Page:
We just got a number of folks who will come in and hopefully they have monies and they have some governmental assistance for the community to get it back on its feet and moving forward. I would say 15 percent to 20 percent of the community has been very impacted by this.

O'BRIEN: I was going to ask you what the estimate was?

BROWN: It's 15 percent to 20 percent probably. We're working on that to get an accurate number, but those will come in the next few days.

O'BRIEN: Just under 20 percent, 1,500 to 2,000 people maybe. Thank you for joining us this morning. We appreciate your time. We know you're really busy, especially this morning. BROWN: We'll head back and forth to the command center and to see what we can do with our folks.

O'BRIEN: We surely appreciate it. Sheriff Brown joining us this morning. We're going to take a short break.

When we come back, we're going to talk to the man who just built these homes. These homes are new. What you see here was just built in November. People have just moved in November and, of course, four months later, you know, tragedy strikes. We'll talk with him right on the other side of the break. Stay with us.

(COMMERCIAL BREAK)

O'BRIEN: Good morning. Welcome back, everybody. We're coming to you live this morning from Harrisburg, Illinois. As you can see, it's all devastation and destruction around me.

This location here was literally the ground zero for where the tornado touched down and killed five people in this housing complex alone. A sixth person died not far from where we are and really where the heart of the devastation was right here.

John, would you show how the homes were literally wiped right off of their foundations. In this area here was really took the brunt hit of the 170-mile-per-hour winds. Homes knocked off their foundations and most of the people who died were in this little area right here.

A tremendous tragedy to talk about this morning. Nine thousand people in this city and, of course, today is going to be focused on cleanup. As you just heard from the sheriff, also figuring out sort of what kind of financial assistance, et cetera, that they can get.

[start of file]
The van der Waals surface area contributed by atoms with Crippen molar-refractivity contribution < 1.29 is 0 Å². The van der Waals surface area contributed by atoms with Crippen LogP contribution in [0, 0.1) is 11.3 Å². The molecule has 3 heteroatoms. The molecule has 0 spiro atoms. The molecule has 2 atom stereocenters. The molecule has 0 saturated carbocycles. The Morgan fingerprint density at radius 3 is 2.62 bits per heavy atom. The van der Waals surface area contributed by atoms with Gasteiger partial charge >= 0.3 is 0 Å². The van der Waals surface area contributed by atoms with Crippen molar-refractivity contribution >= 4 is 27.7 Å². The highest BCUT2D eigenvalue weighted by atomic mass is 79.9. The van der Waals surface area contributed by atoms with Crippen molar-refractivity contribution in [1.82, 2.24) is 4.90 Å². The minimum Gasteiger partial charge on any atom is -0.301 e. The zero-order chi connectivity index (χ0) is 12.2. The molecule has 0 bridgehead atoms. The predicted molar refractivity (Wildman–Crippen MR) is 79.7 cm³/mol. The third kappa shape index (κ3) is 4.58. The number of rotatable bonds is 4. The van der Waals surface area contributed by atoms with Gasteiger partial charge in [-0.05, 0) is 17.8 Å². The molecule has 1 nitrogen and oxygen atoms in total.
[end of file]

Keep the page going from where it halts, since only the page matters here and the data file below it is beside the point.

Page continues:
I want to bring you over here because I want to introduce you to the mayor. Eric Gregg is the mayor of Harrisburg. It's nice to have you, sir. Thank you for being with us. We appreciate your time this morning.

Danny Morris is the gentleman who owns this apartment complex. We appreciate you letting us be here. Thank you very much. I'll start with you, Mr. Morris. You were telling me last night that this was brand-new.

DANNY MORRIS, APARTMENT COMPLEX OWNER: These four right here very new.

O'BRIEN: So, the people who moved in and who literally lost their lives had only been in a couple of months.

MORRIS: Right. About October. Some started in June and then October.

O'BRIEN: When you view the scope of the damage and we were talking last night, we couldn't even see how bad it is in there. Today, it's very clearly horrific.

MORRIS: Yes.

O'BRIEN: What do you think? This was your property.

MORRIS: The property -- that's the main concern right now. Just kind of like a family.

O'BRIEN: A tight knit group. You knew everybody personally?

MORRIS: Yes.

O'BRIEN: Mr. Mayor, Mr. Morris' story and I'm sure his loss, too, for his friends and people he knew it really resonating throughout your community. What do you do? What do you tell people today?

ERIC GREGG, MAYOR OF HARRISBURG: We have to stay strong. We have to be vigilant and as heartbreaking as this is for all of us, our hearts are broken here in this community because we're a very close knit community and we care about each other. That's our culture here. We check on each other. We work with each other. We help each other anytime and that's what we do.